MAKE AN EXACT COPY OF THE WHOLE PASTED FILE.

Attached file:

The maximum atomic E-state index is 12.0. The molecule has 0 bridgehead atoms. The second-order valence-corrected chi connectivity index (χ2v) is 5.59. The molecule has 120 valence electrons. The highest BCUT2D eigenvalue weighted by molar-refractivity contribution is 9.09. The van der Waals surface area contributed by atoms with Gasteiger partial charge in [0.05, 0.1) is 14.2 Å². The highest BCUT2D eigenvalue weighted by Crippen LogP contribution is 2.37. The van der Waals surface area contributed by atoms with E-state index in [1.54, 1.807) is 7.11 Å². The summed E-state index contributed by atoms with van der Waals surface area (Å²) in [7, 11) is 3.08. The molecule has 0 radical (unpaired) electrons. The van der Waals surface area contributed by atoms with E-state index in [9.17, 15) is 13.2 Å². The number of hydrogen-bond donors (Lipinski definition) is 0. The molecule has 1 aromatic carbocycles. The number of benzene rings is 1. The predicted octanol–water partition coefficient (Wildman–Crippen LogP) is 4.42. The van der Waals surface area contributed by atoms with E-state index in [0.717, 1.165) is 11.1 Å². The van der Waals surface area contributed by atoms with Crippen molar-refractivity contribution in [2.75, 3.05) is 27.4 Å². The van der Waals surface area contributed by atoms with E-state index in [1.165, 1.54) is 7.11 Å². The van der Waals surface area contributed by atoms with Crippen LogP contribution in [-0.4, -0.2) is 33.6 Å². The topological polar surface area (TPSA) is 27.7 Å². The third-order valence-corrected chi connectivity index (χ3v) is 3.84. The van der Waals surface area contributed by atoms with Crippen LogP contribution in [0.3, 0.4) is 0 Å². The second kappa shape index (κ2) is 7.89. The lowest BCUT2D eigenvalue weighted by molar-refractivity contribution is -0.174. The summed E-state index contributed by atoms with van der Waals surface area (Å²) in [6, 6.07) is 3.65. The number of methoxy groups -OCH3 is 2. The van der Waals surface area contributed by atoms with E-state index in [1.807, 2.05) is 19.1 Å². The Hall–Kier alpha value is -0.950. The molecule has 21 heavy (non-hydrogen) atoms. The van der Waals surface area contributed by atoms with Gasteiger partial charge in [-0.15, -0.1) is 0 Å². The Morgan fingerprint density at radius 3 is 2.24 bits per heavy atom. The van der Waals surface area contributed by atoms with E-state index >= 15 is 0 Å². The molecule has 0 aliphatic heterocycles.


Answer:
The maximum atomic E-state index is 12.0. The molecule has 0 bridgehead atoms. The second-order valence-corrected chi connectivity index (χ2v) is 5.59. The molecule has 120 valence electrons. The highest BCUT2D eigenvalue weighted by molar-refractivity contribution is 9.09. The van der Waals surface area contributed by atoms with Gasteiger partial charge in [0.05, 0.1) is 14.2 Å². The highest BCUT2D eigenvalue weighted by Crippen LogP contribution is 2.37. The van der Waals surface area contributed by atoms with E-state index in [1.54, 1.807) is 7.11 Å². The summed E-state index contributed by atoms with van der Waals surface area (Å²) in [7, 11) is 3.08. The molecule has 0 radical (unpaired) electrons. The van der Waals surface area contributed by atoms with E-state index in [9.17, 15) is 13.2 Å². The number of hydrogen-bond donors (Lipinski definition) is 0. The molecule has 1 aromatic carbocycles. The number of benzene rings is 1. The predicted octanol–water partition coefficient (Wildman–Crippen LogP) is 4.42. The van der Waals surface area contributed by atoms with E-state index in [0.717, 1.165) is 11.1 Å². The van der Waals surface area contributed by atoms with Crippen molar-refractivity contribution in [2.75, 3.05) is 27.4 Å². The van der Waals surface area contributed by atoms with E-state index in [1.165, 1.54) is 7.11 Å². The van der Waals surface area contributed by atoms with Crippen LogP contribution in [-0.4, -0.2) is 33.6 Å². The topological polar surface area (TPSA) is 27.7 Å². The third-order valence-corrected chi connectivity index (χ3v) is 3.84. The van der Waals surface area contributed by atoms with Crippen LogP contribution in [0.3, 0.4) is 0 Å². The second kappa shape index (κ2) is 7.89. The lowest BCUT2D eigenvalue weighted by molar-refractivity contribution is -0.174. The summed E-state index contributed by atoms with van der Waals surface area (Å²) in [6, 6.07) is 3.65. The number of methoxy groups -OCH3 is 2. The van der Waals surface area contributed by atoms with E-state index in [1.807, 2.05) is 19.1 Å². The Hall–Kier alpha value is -0.950. The molecule has 21 heavy (non-hydrogen) atoms. The van der Waals surface area contributed by atoms with Gasteiger partial charge in [-0.15, -0.1) is 0 Å². The Morgan fingerprint density at radius 3 is 2.24 bits per heavy atom. The van der Waals surface area contributed by atoms with E-state index >= 15 is 0 Å². The molecule has 0 aliphatic heterocycles.